The KMA is also working with other local cultural entities toward the goal of solidifying the Delaney family’s local legacy in a community-wide effort spearheaded by KMA trustee Sylvia Peters and supported by the Knoxville chapter of The Links, Incorporated, an organization of professional women of color. “We are also working with the Beck Cultural Exchange Center to form a viable plan for the Delaney home, which happens to be next door to the Beck Center, to make it into a cultural destination.  As a direct result of inspiration stemming from two plaques that honor Beauford in the Montparnasse district of Paris, the East Tennessee History Center has received approval for the installation of a double-sided marker that honors Beauford and Joseph near the original Delaney home,” said Butler.

There are also plans to have musical compositions that celebrate the life of Beauford Delaney. The Marble City Opera is producing a new opera about Beauford Delaney with a libretto by Knoxville writer Emily Anderson. And another musical composition is planned as well. 
“We feel an obligation as an art museum in Knoxville to work with the Beck Cultural Exchange Center and the University of Tennessee and the East Tennessee Cultural Center, to tell the story of Beauford Delaney,” says Butler. “My experience is that everyone who gets involved with him falls in love with him. I’ve seen it happen again and again. His is a story of an artist, but it’s also a story of a human being.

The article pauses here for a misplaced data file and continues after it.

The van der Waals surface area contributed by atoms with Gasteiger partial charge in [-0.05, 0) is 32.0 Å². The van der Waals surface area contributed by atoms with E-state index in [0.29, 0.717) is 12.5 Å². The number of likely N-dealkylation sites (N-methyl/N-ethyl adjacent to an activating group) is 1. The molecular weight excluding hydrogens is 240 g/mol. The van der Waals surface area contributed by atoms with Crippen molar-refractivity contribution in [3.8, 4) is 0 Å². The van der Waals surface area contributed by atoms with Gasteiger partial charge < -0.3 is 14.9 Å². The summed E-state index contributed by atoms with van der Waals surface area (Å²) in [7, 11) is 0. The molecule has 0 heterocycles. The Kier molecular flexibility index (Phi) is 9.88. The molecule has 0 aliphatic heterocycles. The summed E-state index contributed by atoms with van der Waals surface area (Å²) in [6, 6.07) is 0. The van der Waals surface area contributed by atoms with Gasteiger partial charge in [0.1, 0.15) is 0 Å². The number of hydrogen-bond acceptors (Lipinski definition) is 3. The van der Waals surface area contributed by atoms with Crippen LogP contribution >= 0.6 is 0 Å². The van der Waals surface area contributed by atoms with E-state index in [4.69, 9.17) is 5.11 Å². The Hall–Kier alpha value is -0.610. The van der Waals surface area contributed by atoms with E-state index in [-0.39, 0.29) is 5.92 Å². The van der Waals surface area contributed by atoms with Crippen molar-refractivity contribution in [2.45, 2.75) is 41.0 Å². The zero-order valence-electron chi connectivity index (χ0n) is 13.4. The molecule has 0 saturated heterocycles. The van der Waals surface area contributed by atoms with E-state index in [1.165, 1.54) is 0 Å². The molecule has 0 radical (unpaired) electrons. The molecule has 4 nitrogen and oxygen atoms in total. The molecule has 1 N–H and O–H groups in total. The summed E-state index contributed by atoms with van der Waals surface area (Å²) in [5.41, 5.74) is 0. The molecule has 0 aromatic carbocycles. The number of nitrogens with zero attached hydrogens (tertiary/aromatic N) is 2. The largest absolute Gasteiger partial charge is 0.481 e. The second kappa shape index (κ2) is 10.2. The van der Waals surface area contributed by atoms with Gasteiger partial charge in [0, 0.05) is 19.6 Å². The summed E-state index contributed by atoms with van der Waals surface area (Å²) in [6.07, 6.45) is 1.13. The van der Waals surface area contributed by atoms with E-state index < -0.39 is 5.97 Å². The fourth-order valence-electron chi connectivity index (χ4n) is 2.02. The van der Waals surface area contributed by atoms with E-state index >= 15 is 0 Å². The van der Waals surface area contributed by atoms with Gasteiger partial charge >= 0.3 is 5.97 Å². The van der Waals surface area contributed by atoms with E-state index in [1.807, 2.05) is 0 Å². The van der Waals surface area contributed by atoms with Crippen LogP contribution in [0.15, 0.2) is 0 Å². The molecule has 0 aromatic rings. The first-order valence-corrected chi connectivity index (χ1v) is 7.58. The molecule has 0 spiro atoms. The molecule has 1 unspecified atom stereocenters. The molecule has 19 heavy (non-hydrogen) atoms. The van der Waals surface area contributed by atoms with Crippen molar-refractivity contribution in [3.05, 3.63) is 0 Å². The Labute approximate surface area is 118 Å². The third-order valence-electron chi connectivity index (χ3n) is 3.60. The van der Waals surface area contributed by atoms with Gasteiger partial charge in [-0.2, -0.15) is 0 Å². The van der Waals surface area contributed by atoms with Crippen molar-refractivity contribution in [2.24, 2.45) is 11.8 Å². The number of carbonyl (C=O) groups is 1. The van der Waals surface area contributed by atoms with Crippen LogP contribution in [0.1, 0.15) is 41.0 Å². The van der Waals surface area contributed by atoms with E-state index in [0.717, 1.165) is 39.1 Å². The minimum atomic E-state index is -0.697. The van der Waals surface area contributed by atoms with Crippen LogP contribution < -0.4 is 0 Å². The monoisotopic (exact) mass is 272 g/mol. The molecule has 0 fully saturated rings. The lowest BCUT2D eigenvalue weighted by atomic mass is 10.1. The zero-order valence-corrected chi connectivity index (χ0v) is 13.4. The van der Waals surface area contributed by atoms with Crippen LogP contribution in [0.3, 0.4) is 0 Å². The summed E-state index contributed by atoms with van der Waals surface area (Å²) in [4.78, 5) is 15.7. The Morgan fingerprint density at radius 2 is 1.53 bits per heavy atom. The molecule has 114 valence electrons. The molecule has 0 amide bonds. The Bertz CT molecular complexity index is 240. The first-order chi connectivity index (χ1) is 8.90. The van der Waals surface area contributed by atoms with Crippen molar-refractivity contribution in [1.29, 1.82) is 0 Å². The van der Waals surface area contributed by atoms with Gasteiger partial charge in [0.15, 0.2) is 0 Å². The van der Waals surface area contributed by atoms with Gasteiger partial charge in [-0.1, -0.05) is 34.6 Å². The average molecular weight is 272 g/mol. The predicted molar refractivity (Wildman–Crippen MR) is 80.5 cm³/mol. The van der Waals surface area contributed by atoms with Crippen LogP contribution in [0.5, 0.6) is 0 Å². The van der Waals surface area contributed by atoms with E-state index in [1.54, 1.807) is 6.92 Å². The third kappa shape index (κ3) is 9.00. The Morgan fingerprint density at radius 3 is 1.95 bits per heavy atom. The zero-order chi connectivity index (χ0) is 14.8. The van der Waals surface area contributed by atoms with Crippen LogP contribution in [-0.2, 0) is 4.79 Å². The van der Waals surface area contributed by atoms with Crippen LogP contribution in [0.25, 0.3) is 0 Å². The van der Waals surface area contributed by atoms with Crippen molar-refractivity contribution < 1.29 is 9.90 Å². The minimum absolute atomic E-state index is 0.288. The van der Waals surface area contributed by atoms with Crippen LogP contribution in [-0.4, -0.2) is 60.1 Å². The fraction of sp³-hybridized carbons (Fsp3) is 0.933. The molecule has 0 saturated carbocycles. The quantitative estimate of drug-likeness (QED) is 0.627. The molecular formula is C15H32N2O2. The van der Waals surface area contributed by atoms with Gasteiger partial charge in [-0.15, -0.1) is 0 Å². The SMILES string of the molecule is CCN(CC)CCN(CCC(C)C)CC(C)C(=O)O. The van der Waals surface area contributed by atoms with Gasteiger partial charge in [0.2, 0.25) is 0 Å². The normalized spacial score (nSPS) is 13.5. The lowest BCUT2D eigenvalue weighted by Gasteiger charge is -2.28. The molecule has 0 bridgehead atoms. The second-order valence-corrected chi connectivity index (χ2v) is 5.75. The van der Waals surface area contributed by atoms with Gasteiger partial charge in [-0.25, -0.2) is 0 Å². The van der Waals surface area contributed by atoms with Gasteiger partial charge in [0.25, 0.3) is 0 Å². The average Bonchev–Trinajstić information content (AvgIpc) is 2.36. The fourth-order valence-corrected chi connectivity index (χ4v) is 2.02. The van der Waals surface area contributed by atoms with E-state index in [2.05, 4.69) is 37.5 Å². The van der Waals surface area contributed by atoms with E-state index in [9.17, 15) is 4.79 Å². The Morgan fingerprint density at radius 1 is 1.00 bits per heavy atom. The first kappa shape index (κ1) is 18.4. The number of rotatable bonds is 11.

“We hope together to be sponsoring a whole series of events to introduce Beauford to a wider audience in his hometown. We want to develop curricular materials for the schools. Students from the Knoxville school system should know and celebrate who he was,” Butler continued.
“We want to work with the area schools on an outreach program about the Delaney family and the two stellar artists it produced. We want young creative people living in Knoxville to learn about Beauford and Joseph and be inspired to pursue their dreams with a similar intensity and relentlessness,” furthered Wicks.